O's Kingsale works to mend torn season

He beats muscle injury to rise 4 levels to O's

Orioles

September 08, 2000|By Roch Kubatko | Roch Kubatko,SUN STAFF

MINNEAPOLIS - Eugene Kingsale's season was supposed to end two days before the close of spring training. It never should have left Sarasota, Fla. It never should have reached the Orioles.

Those were the challenges he faced, ones few people in the organization expected him to meet. But Kingsale rehabbed a torn quadriceps muscle, first with rest, then with a series of treatments and exercises. He played at four levels of the minor-league system, then defied the odds some more by receiving a promotion to the Orioles last Friday.

"I think I deserve to be where I am today," he said. "I'm proud of myself."

Proud, and playing.

Kingsale has started three consecutive games in center field and four of the past five heading into the series in Anaheim that begins tonight. Coincidentally, it took an injury to Luis Matos to keep him in the lineup and allow manager Mike Hargrove to begin evaluating him along with some other prospects who have been added to the roster.

So far, Kingsale has ripped a double in his first plate appearance, gone hitless in eight straight at-bats and collected three singles and an RBI in Tuesday's 6-5 win in Minnesota. The first Aruban to reach the majors in 1996, Kingsale is batting .250 in five games.

"He's been a little inconsistent, but I've liked what I've seen," Hargrove said.

Kingsale, 24, has made the strongest impression with his glove, influencing the outcome of Monday's game with two spectacular catches in right-center field. The clincher, with the bases loaded and two outs in the ninth, included a face-first crash into the Metrodome fence that preserved a 3-2 victory.

"Defensively, I've been very, very impressed," Hargrove said. "He and Matos are totally different. Matos is the kind of center fielder that gets good jumps and just appears at the ball. You're like, `How did he do that?' Kingsale, you can physically see him outrun the ball. In football, they call it closing speed."

In baseball, he was felled by what best could be described as rotten luck. Kingsale was slated to begin the season at Triple-A Rochester until the injury, which occurred as he attempted to leave the batter's box.

"I kind of slipped and I felt it. I kept playing and reinjured it," he said.

The goal wasn't to rejoin the Orioles, who provided him with 85 at-bats last season after an Aug. 29 call-up. He just wanted to put on a uniform again, a suitable reward for all the squats, agility tests and running. Kingsale went 5-for-16 in the Gulf Coast League and was assigned to Single-A Frederick. Six games there led to another promotion, this time to Double-A Bowie. Three games later, he was off the 60-day disabled list and in Rochester's lineup.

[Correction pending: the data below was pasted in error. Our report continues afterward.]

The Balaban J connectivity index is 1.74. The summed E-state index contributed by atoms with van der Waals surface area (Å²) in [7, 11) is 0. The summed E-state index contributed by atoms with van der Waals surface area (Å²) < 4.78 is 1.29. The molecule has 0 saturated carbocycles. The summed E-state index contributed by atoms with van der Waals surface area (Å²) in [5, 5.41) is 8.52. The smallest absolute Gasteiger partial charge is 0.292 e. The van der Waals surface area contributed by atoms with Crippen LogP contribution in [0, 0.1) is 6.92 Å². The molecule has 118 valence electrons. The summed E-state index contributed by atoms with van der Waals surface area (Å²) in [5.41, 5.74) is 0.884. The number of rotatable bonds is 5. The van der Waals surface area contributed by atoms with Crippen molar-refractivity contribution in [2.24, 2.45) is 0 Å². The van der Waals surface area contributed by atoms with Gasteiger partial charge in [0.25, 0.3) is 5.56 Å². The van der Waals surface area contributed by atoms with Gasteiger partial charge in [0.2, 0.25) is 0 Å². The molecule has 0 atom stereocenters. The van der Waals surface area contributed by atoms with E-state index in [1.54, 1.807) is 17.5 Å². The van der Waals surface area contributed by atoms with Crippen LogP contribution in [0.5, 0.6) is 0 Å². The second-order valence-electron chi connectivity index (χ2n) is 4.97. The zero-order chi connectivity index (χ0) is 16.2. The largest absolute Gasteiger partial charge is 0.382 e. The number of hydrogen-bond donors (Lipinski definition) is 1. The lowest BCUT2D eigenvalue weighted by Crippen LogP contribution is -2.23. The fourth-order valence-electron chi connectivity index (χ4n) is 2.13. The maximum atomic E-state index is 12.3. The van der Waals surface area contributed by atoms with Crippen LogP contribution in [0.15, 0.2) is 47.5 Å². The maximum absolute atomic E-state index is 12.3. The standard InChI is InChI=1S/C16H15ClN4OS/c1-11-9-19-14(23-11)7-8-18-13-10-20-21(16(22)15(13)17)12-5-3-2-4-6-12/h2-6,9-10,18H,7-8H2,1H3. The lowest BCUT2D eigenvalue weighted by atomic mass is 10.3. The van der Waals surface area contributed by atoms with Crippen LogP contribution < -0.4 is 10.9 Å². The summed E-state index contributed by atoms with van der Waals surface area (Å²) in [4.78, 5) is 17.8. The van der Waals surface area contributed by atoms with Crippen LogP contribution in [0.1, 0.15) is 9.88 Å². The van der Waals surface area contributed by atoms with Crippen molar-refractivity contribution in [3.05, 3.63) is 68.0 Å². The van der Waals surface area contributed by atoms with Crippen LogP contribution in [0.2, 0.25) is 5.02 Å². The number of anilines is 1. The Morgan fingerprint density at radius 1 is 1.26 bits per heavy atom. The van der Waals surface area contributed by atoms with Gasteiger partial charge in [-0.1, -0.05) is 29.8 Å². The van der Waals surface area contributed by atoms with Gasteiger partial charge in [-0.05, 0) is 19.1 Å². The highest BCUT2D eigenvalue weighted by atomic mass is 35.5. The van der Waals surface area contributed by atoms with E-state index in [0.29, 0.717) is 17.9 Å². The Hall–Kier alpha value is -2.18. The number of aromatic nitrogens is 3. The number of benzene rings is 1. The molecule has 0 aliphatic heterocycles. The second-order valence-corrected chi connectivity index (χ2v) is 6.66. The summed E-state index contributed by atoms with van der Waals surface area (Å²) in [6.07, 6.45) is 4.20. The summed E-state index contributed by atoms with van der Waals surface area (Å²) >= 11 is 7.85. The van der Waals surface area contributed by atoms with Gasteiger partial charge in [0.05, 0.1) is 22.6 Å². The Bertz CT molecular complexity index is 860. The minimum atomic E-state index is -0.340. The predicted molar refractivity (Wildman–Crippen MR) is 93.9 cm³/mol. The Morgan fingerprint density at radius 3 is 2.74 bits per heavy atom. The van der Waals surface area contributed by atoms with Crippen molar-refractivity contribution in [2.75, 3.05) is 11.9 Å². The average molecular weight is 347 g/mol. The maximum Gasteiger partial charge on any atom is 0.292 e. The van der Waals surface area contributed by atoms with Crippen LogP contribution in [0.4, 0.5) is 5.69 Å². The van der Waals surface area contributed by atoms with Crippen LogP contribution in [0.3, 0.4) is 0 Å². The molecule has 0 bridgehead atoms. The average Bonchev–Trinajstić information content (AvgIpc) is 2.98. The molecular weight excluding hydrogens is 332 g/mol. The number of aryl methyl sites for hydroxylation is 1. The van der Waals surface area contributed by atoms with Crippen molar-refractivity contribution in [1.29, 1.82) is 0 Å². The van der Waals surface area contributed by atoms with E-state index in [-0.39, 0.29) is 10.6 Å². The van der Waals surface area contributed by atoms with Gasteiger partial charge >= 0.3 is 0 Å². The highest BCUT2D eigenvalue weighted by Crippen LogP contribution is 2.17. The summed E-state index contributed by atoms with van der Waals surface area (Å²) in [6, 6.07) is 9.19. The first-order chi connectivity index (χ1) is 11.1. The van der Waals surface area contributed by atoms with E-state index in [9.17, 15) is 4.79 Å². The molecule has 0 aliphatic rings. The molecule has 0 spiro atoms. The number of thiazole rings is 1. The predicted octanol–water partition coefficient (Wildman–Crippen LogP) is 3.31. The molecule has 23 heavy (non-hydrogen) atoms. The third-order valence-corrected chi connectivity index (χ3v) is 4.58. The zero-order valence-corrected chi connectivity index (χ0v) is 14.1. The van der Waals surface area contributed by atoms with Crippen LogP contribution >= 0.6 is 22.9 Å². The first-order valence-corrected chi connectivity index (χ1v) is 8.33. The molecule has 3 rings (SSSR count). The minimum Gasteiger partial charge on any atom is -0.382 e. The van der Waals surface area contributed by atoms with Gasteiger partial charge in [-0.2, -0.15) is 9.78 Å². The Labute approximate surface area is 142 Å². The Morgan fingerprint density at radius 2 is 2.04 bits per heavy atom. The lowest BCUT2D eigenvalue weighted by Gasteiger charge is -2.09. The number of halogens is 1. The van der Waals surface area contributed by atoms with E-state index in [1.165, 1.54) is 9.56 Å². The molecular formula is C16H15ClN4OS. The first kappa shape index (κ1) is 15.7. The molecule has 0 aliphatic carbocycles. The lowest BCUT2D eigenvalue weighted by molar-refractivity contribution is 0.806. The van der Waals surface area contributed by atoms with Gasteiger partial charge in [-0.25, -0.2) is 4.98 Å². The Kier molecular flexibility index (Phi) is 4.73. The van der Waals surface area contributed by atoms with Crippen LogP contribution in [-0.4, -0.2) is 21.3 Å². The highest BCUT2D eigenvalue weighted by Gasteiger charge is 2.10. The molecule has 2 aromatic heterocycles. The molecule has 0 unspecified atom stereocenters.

"Nobody thought I was going to play this year," said Kingsale, who hit a combined .385 (20-for-52) on his rehab assignments. "Even the doctor said I would be out for the season. But I worked hard, man. I was focusing on trying to come back and play. I didn't know it would be the big leagues. That's a plus for me."

As he moved through the farm system, Kingsale began thinking more about the Orioles.

"I figured if I got healthy and started playing before the end of August, I might have a shot," he said. "All that hard work paid off."

While he tried to remain patient as his body healed, Kingsale saw Matos go from Bowie to the majors and become a regular in center field. Matos had moved in as part of the Orioles' youth movement. Kingsale had become invisible.

"I was really happy for him," Kingsale said. "Luis is my friend. I know he's a good player. He was just ready at the right time. I called him and congratulated him. I knew if I got healthy again, I'd be playing somewhere, if not here, then somewhere else."

This is where the Orioles will need to make a decision. Syd Thrift, vice president of baseball operations, said Kingsale is out of options after being activated and sent to Rochester. He'll play winter ball in the Dominican Republic and hope for a chance to compete for a job in spring training. He won't be going back to the minors without passing through waivers.

"He ought to be ready to play in the big leagues next year if he continues to progress," Thrift said.

Kingsale hasn't hurt his chances by continuing to fill out. He was once a scrawny slap hitter, but a weight-training program has made him stronger and enabled him to drive the ball. It took 1,028 professional at-bats before Kingsale hit his first home run two years ago at Bowie. He smacked five of them last season and two during his rehab tour.

Hitting coach Terry Crowley has noticed the changes, but he's focusing on other areas, like Kingsale's vulnerability to breaking pitches. Minnesota's Brad Radke fed him a steady diet of them during Wednesday's game.

"Geno hasn't touched one yet," Crowley said.

"He saw the ball going down, and he was going up [with his swing]. Those two things don't mix. Where we go from here is a big thing. I have every confidence we'll work that out."

Considering how far he's already come this year, Kingsale's not likely to be tripped up.

Orioles tonight

Opponent: Anaheim Angels

Site: Edison International Field, Anaheim, Calif.

Time: 10:05

TV/Radio: Ch. 54/WBAL (1090 AM)

Starters: Orioles' Pat Rapp (7-10, 5.86) vs. Angels' Ramon Ortiz (4-5, 6.19)

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